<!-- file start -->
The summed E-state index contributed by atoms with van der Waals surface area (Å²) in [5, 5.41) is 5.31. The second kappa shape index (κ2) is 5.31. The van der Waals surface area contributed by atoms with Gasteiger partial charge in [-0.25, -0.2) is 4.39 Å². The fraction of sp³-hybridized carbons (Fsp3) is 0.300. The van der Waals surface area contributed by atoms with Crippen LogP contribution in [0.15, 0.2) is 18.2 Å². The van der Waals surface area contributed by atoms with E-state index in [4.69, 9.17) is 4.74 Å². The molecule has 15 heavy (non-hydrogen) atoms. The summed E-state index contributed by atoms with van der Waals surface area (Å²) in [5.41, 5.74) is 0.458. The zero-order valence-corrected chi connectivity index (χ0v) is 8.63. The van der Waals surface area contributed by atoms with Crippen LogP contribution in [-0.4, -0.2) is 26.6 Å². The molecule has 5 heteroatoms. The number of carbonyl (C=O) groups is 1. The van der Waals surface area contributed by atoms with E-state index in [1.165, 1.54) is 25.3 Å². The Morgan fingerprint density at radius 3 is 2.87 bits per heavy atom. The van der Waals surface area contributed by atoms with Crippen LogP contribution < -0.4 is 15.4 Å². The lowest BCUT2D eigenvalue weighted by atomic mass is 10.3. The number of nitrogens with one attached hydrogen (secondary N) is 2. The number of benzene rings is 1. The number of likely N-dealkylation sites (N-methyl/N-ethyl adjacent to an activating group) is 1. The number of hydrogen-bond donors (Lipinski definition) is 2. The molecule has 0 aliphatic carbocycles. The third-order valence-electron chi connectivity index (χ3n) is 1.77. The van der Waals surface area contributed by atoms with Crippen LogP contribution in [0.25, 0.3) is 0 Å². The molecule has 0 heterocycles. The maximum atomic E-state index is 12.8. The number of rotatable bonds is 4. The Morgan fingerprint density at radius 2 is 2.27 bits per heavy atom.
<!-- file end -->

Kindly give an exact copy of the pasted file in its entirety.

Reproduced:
The summed E-state index contributed by atoms with van der Waals surface area (Å²) in [5, 5.41) is 5.31. The second kappa shape index (κ2) is 5.31. The van der Waals surface area contributed by atoms with Gasteiger partial charge in [-0.25, -0.2) is 4.39 Å². The fraction of sp³-hybridized carbons (Fsp3) is 0.300. The van der Waals surface area contributed by atoms with Crippen LogP contribution in [0.15, 0.2) is 18.2 Å². The van der Waals surface area contributed by atoms with E-state index in [4.69, 9.17) is 4.74 Å². The molecule has 15 heavy (non-hydrogen) atoms. The summed E-state index contributed by atoms with van der Waals surface area (Å²) in [5.41, 5.74) is 0.458. The zero-order valence-corrected chi connectivity index (χ0v) is 8.63. The van der Waals surface area contributed by atoms with Crippen LogP contribution in [-0.4, -0.2) is 26.6 Å². The molecule has 5 heteroatoms. The number of carbonyl (C=O) groups is 1. The van der Waals surface area contributed by atoms with E-state index in [1.165, 1.54) is 25.3 Å². The Morgan fingerprint density at radius 3 is 2.87 bits per heavy atom. The van der Waals surface area contributed by atoms with Crippen LogP contribution < -0.4 is 15.4 Å². The lowest BCUT2D eigenvalue weighted by atomic mass is 10.3. The number of nitrogens with one attached hydrogen (secondary N) is 2. The number of benzene rings is 1. The number of likely N-dealkylation sites (N-methyl/N-ethyl adjacent to an activating group) is 1. The number of hydrogen-bond donors (Lipinski definition) is 2. The molecule has 0 aliphatic carbocycles. The third-order valence-electron chi connectivity index (χ3n) is 1.77. The van der Waals surface area contributed by atoms with Crippen LogP contribution in [0.25, 0.3) is 0 Å². The molecule has 0 heterocycles. The maximum atomic E-state index is 12.8. The number of rotatable bonds is 4. The Morgan fingerprint density at radius 2 is 2.27 bits per heavy atom.